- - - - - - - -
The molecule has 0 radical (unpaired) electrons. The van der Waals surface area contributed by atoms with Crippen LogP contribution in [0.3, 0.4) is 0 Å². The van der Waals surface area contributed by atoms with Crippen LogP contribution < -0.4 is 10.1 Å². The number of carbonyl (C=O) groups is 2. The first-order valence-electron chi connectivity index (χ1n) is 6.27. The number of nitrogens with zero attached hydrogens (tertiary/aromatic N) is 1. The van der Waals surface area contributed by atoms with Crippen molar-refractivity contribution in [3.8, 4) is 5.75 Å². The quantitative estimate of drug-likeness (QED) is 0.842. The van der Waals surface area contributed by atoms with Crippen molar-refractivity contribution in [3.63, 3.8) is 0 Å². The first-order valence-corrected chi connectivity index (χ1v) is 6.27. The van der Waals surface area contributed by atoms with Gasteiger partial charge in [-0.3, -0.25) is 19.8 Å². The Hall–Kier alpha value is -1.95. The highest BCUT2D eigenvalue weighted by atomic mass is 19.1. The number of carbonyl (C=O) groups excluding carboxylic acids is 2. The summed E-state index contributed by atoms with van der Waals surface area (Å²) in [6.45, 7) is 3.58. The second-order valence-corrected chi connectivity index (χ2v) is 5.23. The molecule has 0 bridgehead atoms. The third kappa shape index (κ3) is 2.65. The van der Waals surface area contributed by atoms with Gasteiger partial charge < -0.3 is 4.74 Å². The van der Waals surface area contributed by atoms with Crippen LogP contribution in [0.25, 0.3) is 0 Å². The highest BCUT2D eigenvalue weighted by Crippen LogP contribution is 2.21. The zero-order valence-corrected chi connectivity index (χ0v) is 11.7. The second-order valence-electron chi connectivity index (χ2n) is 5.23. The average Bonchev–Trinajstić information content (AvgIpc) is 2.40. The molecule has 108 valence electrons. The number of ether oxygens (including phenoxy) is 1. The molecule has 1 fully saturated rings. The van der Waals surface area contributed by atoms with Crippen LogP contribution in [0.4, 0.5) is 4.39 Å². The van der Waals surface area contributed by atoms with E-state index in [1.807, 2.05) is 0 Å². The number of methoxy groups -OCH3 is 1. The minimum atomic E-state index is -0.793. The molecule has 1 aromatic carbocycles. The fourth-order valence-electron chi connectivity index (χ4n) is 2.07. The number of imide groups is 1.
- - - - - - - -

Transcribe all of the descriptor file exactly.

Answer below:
The molecule has 0 radical (unpaired) electrons. The van der Waals surface area contributed by atoms with Crippen LogP contribution in [0.3, 0.4) is 0 Å². The van der Waals surface area contributed by atoms with Crippen LogP contribution < -0.4 is 10.1 Å². The number of carbonyl (C=O) groups is 2. The first-order valence-electron chi connectivity index (χ1n) is 6.27. The number of nitrogens with zero attached hydrogens (tertiary/aromatic N) is 1. The van der Waals surface area contributed by atoms with Crippen molar-refractivity contribution in [3.8, 4) is 5.75 Å². The quantitative estimate of drug-likeness (QED) is 0.842. The van der Waals surface area contributed by atoms with Crippen molar-refractivity contribution in [3.63, 3.8) is 0 Å². The first-order valence-corrected chi connectivity index (χ1v) is 6.27. The van der Waals surface area contributed by atoms with Gasteiger partial charge in [-0.3, -0.25) is 19.8 Å². The Hall–Kier alpha value is -1.95. The highest BCUT2D eigenvalue weighted by atomic mass is 19.1. The number of carbonyl (C=O) groups excluding carboxylic acids is 2. The summed E-state index contributed by atoms with van der Waals surface area (Å²) in [6.45, 7) is 3.58. The second-order valence-corrected chi connectivity index (χ2v) is 5.23. The molecule has 0 bridgehead atoms. The third kappa shape index (κ3) is 2.65. The van der Waals surface area contributed by atoms with Gasteiger partial charge < -0.3 is 4.74 Å². The van der Waals surface area contributed by atoms with Crippen LogP contribution in [0.25, 0.3) is 0 Å². The highest BCUT2D eigenvalue weighted by Crippen LogP contribution is 2.21. The zero-order valence-corrected chi connectivity index (χ0v) is 11.7. The second-order valence-electron chi connectivity index (χ2n) is 5.23. The average Bonchev–Trinajstić information content (AvgIpc) is 2.40. The molecule has 108 valence electrons. The number of ether oxygens (including phenoxy) is 1. The molecule has 1 fully saturated rings. The van der Waals surface area contributed by atoms with Crippen LogP contribution in [0.4, 0.5) is 4.39 Å². The van der Waals surface area contributed by atoms with E-state index in [1.807, 2.05) is 0 Å². The number of methoxy groups -OCH3 is 1. The minimum atomic E-state index is -0.793. The molecule has 1 aromatic carbocycles. The fourth-order valence-electron chi connectivity index (χ4n) is 2.07. The number of imide groups is 1.